Here's What Happens When You're Thankful for Your Spouse

Here’s What Happens When You’re Thankful for Your Spouse3 min read

By Jon Beaty

November 25, 2017

marriage, thanksgiving, gratitude

I haven’t always cherished my wife like I do now. For many years of our marriage, I’ve taken her for granted. But complacency undermines happiness. Now, as we sit around the table on Thanksgiving Day with family and friends, I like to express gratitude for my wife. It’s not the only time I express gratitude for my spouse, but it’s an important reminder of the value in expressing gratitude for her year around.

The Benefits of Gratitude

Gratitude has psychological benefits for the giver as much as the receiver. The brain cannot easily focus on positive and negative stimuli at the same time. When a person expresses and receives gratitude, it’s like the sun breaking through dark clouds, a cool breeze on a hot and humid day, or cold water to parched lips. The positive influence of gratitude sweeps negative thoughts and emotions to the side.

In the daily grind of checking off items on our to-do lists, meeting deadlines, and responding to the urgent needs of their kids, spouses engaged in the intensity of activity around them can lose their connection with each other.

Gratitude restores broken connections between spouses. We’re drawn to those who appreciate us. When we’re hurried and pulled in multiple directions, it sharpens our focus on what’s most important. In moments of conflict, it breaks the tension.

We all crave appreciation. Few things warm a person's soul more than the words “thank you.’  We feel wanted and valued. Our mood is lifted, and our confidence is boosted. Our drive and motivation are fueled to keep us going, especially during life’s more difficult moments.

How to Express Appreciation

Consider using one or more of these four expressions of appreciation to show gratitude for your spouse throughout the year.

  • Say it. Expressing gratitude with sincerely spoken words is the easiest way to show appreciation. Spoken words are also powerful in their ability to convey tone and emotion that we cannot communicate in any other way.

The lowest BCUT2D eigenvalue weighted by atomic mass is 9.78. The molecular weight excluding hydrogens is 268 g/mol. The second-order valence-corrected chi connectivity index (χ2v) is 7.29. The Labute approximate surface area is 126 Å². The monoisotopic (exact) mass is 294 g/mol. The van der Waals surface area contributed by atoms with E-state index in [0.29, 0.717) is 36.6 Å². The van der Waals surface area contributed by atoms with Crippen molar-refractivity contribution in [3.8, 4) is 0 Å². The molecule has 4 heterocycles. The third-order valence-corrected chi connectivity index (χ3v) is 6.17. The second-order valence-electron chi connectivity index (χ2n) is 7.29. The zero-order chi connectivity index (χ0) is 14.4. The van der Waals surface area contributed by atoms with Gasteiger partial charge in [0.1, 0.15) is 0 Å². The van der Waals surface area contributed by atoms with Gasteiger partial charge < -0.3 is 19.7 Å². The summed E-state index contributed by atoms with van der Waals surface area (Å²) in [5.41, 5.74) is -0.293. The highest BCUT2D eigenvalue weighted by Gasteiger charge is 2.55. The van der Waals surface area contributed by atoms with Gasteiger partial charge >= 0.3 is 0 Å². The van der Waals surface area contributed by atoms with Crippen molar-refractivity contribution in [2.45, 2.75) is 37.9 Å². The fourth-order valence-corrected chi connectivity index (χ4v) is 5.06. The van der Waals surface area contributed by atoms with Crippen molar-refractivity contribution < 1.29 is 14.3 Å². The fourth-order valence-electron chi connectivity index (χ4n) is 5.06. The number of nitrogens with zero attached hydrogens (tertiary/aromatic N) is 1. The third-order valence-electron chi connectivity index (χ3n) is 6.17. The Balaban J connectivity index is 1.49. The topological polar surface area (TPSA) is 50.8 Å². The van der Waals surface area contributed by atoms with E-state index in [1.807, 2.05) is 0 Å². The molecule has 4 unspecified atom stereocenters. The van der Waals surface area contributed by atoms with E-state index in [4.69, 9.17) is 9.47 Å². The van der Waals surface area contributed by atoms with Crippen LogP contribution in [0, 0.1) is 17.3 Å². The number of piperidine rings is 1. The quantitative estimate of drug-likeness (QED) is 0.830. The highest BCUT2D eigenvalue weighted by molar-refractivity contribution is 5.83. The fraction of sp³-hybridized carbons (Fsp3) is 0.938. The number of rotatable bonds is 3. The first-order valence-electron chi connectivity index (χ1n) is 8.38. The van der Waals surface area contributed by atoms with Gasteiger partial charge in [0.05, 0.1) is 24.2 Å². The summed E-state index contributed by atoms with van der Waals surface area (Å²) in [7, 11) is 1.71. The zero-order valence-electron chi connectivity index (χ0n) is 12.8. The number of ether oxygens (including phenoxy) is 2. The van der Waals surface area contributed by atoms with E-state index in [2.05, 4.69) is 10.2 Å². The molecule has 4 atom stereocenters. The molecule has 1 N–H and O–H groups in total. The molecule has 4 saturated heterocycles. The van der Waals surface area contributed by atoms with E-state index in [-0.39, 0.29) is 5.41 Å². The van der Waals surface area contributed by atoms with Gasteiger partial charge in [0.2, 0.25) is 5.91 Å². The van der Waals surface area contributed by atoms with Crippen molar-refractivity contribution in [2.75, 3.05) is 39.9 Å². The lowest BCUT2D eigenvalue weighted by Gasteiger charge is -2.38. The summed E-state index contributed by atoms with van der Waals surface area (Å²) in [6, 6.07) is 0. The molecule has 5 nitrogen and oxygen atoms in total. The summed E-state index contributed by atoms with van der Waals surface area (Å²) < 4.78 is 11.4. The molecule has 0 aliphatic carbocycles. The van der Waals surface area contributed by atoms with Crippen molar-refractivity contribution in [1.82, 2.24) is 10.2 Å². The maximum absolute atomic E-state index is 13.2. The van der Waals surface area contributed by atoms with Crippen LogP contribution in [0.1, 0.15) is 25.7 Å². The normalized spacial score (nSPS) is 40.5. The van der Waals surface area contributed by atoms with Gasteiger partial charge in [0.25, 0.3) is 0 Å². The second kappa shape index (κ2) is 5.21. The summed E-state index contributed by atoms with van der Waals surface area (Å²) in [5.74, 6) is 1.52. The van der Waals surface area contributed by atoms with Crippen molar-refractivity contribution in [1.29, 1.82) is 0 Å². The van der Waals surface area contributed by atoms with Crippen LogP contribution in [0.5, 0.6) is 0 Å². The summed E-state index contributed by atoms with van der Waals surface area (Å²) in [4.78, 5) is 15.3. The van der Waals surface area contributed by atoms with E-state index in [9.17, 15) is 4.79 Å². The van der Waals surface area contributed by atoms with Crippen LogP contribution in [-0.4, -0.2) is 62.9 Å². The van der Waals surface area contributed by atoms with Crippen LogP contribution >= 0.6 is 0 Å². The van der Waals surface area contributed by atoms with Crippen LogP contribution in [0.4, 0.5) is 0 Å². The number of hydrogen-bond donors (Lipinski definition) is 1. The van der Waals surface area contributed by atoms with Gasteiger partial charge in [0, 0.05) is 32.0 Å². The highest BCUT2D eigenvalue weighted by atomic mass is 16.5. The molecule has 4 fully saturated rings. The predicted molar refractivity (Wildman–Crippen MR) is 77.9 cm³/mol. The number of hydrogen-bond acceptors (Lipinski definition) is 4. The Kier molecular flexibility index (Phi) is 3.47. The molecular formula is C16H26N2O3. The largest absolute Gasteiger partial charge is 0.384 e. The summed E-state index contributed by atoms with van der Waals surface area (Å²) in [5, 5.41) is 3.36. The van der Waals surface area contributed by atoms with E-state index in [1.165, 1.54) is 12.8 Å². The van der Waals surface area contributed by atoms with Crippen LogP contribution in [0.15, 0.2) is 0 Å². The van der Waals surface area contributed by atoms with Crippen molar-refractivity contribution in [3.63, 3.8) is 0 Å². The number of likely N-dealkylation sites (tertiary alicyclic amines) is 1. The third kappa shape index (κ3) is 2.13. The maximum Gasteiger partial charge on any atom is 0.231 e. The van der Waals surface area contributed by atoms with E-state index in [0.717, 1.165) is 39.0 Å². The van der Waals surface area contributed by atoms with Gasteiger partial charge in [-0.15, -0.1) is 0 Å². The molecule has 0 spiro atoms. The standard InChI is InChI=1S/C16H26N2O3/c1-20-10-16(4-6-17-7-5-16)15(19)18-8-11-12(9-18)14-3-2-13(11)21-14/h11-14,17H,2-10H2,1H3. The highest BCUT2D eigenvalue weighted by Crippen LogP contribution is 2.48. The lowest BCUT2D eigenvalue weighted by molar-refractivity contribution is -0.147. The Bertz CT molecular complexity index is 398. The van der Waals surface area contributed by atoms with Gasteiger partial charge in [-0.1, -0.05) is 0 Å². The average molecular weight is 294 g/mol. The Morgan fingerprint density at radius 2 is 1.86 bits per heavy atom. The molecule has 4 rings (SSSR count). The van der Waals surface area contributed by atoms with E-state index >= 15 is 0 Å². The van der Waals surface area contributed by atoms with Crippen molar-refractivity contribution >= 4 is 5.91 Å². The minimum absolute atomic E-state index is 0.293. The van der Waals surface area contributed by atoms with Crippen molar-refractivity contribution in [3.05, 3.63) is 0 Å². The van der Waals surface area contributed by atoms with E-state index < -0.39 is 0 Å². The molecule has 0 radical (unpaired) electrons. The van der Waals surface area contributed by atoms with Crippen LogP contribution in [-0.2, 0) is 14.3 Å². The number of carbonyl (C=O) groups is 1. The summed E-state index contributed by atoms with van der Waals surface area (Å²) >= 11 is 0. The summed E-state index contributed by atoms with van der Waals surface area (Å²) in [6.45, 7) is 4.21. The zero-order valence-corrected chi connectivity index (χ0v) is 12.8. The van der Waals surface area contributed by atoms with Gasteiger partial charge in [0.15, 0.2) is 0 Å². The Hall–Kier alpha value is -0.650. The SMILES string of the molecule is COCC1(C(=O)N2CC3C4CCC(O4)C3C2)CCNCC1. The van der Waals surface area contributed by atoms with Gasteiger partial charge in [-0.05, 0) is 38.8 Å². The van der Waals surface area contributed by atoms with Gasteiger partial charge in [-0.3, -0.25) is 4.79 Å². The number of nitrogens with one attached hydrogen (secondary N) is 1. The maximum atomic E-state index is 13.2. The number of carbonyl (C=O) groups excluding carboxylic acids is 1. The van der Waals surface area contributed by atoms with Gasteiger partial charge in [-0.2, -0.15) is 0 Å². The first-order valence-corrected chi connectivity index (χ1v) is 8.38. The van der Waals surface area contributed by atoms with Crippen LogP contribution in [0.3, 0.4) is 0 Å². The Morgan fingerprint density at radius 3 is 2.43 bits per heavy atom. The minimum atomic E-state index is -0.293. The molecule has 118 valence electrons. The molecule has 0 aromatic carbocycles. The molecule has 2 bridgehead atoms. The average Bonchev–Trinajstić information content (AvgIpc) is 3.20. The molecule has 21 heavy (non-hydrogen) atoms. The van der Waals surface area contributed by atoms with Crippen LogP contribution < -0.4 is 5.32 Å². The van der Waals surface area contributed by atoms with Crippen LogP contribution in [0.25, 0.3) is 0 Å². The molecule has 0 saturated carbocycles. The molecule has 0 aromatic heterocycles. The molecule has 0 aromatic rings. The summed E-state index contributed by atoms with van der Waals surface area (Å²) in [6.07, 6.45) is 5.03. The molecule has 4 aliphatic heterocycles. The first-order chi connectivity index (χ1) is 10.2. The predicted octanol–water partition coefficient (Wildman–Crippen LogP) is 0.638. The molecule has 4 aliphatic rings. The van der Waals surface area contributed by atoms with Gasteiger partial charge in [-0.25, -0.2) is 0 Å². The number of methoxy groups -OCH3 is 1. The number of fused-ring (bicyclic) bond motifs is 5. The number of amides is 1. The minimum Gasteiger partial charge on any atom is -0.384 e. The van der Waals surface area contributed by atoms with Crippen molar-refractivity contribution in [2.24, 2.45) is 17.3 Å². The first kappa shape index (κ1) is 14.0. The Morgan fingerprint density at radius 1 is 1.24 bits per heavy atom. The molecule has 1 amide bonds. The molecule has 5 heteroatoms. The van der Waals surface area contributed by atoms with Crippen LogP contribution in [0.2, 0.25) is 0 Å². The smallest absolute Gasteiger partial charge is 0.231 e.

• Write it. Written words of gratitude can be cherished in a way spoken words cannot. In our nightstand drawers, my wife and I keep cards we’ve received from each other. Her words are also inscribed on sticky notes posted on my computer monitor. While text message and emails are nice, there’s added value in handwritten words printed on paper. We can more easily display them, frame them, or tuck them away in a safe place. The power of written messages is they can’t easily be forgotten. The recipient can read them daily, even months or years later and revive the positive emotions they evoked the first time we read them.
  • Give it. Sometimes words of gratitude aren’t enough. Add power to your spoken or written appreciation with a loving touch or warm hug given to your spouse. Thoughtful gifts are also welcome gestures. In addition to purchased gifts, consider expressing gratitude to your spouse with the gift of time or service spent on doing something for them or alongside them that they usually do by themselves.
  • Broadcast it. Express your gratitude for your spouse in front of your friends, family, and his or her coworkers. But be careful not to embarrass him or her. Tell your children how much you appreciate their mom or dad. Tell your in-laws how grateful you are for their son or daughter. Don’t hesitate to let other people in your life know who you cherish the most.

Here’s What Happens When You’re Thankful for Your Spouse #marriage #thanksgiving

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About the author

I help Christian leaders apply the ways and words of Jesus to:
- Overcome limiting beliefs, habits, and traits.
- Build stronger connections with the people they live and work with.
- Clarify and achieve their personal goals and life mission.

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